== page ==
Import measures, on the other hand, were mostly liberalising (134 out of 163) and ranged from tariff reduction to trade facilitation measures such as the simplification of certification requirements. 

Biggest Exporters Of PPEs

The ASEAN 10 represented about 10 percent of all measures reported by the ITC (28) with a balanced mix of 15 liberalising measures and 13 that were restrictive. Indonesia, Vietnam and Thailand were the countries that issued the highest number of measures (five each) followed by Malaysia (three), Singapore, Cambodia, Myanmar and the Philippines (two) and Lao PDR (one). 

Essential products such as food, medicine and medical products (medical supplies, personal protective equipment (PPE) and medical equipment) were the main targets of restrictive actions on exports and not surprisingly accounted for the bulk of liberalising measures on imports. According to WTO data, the total value of trade in medical products was US$597 billion, or 1.7 percent of total world trade, in 2019.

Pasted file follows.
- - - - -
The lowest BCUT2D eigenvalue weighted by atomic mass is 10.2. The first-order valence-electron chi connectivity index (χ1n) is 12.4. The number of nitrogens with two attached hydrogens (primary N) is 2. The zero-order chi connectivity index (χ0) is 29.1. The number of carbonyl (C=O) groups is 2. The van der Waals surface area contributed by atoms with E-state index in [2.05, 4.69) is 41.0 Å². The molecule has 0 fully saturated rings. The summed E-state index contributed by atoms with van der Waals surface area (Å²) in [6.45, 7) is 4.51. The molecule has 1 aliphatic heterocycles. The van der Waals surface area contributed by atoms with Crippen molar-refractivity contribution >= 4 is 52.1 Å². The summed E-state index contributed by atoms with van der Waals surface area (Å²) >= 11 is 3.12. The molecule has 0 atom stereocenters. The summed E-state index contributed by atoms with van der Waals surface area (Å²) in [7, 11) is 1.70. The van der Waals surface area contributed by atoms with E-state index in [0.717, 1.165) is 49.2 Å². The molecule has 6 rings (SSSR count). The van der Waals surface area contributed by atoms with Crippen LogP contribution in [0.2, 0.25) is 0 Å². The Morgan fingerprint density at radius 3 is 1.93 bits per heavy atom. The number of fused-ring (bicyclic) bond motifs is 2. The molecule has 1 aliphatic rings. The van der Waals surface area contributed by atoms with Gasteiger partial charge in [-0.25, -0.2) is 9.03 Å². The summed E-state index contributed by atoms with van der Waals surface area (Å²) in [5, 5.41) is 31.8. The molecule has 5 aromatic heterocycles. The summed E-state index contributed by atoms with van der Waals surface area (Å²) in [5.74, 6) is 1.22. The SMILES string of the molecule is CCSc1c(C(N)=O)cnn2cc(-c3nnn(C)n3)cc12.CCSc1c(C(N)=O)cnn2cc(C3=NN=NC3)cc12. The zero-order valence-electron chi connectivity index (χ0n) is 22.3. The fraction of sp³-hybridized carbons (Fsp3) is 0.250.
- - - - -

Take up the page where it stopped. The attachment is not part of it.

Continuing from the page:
ASEAN member states, with exports of US$7.5 billion, are among the biggest exporters of PPEs with an almost 24 percent share of total PPE trade in 2019. Malaysia leads the way with 14.2 percent followed by Thailand and Vietnam with 4.8 percent and 3.2 percent, respectively. Many countries understandingly gave precedence to fulfilling internal demand of these products before allowing export.  

Personal protective equipment trade
Source: World Integrated Trade Solution 

Food supplies are another area of concern. While the pandemic does not create new challenges, it poses potential problems should it affect food production and distribution chains in the longer run. As of June, the WTO has seen only a handful of temporary restrictions on food imports or exports, while the ITC recorded less than 20. Most of the measures, such as suspension of rice export permits, were aimed at securing domestic supplies, while some, such as bans on import of live animals from some countries, were implemented to prevent the spread of the COVID-19 virus.